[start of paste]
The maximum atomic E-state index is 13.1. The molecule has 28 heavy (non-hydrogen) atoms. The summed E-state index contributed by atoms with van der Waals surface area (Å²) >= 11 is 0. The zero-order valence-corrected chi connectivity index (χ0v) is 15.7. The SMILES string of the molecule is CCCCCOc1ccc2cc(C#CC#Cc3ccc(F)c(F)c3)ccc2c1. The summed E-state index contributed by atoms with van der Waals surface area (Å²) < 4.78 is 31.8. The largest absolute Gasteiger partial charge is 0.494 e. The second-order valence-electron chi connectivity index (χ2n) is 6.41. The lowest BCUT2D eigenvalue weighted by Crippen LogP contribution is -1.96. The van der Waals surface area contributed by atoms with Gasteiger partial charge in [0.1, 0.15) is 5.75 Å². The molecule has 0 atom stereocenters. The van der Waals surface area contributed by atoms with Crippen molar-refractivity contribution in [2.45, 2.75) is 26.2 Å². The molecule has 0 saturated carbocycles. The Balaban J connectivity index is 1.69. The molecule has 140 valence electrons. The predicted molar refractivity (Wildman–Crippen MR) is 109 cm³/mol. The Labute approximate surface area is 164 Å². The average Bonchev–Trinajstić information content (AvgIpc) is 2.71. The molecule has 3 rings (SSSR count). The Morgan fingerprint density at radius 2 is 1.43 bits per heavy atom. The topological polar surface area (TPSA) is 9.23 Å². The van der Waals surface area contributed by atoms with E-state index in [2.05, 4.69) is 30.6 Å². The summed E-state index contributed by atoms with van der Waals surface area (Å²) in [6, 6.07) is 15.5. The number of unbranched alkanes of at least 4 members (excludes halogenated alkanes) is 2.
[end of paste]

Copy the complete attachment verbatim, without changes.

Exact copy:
The maximum atomic E-state index is 13.1. The molecule has 28 heavy (non-hydrogen) atoms. The summed E-state index contributed by atoms with van der Waals surface area (Å²) >= 11 is 0. The zero-order valence-corrected chi connectivity index (χ0v) is 15.7. The SMILES string of the molecule is CCCCCOc1ccc2cc(C#CC#Cc3ccc(F)c(F)c3)ccc2c1. The summed E-state index contributed by atoms with van der Waals surface area (Å²) < 4.78 is 31.8. The largest absolute Gasteiger partial charge is 0.494 e. The second-order valence-electron chi connectivity index (χ2n) is 6.41. The lowest BCUT2D eigenvalue weighted by Crippen LogP contribution is -1.96. The van der Waals surface area contributed by atoms with Gasteiger partial charge in [0.1, 0.15) is 5.75 Å². The molecule has 0 atom stereocenters. The van der Waals surface area contributed by atoms with Crippen molar-refractivity contribution in [2.45, 2.75) is 26.2 Å². The molecule has 0 saturated carbocycles. The Balaban J connectivity index is 1.69. The molecule has 140 valence electrons. The predicted molar refractivity (Wildman–Crippen MR) is 109 cm³/mol. The Labute approximate surface area is 164 Å². The average Bonchev–Trinajstić information content (AvgIpc) is 2.71. The molecule has 3 rings (SSSR count). The Morgan fingerprint density at radius 2 is 1.43 bits per heavy atom. The topological polar surface area (TPSA) is 9.23 Å². The van der Waals surface area contributed by atoms with E-state index in [2.05, 4.69) is 30.6 Å². The summed E-state index contributed by atoms with van der Waals surface area (Å²) in [6, 6.07) is 15.5. The number of unbranched alkanes of at least 4 members (excludes halogenated alkanes) is 2.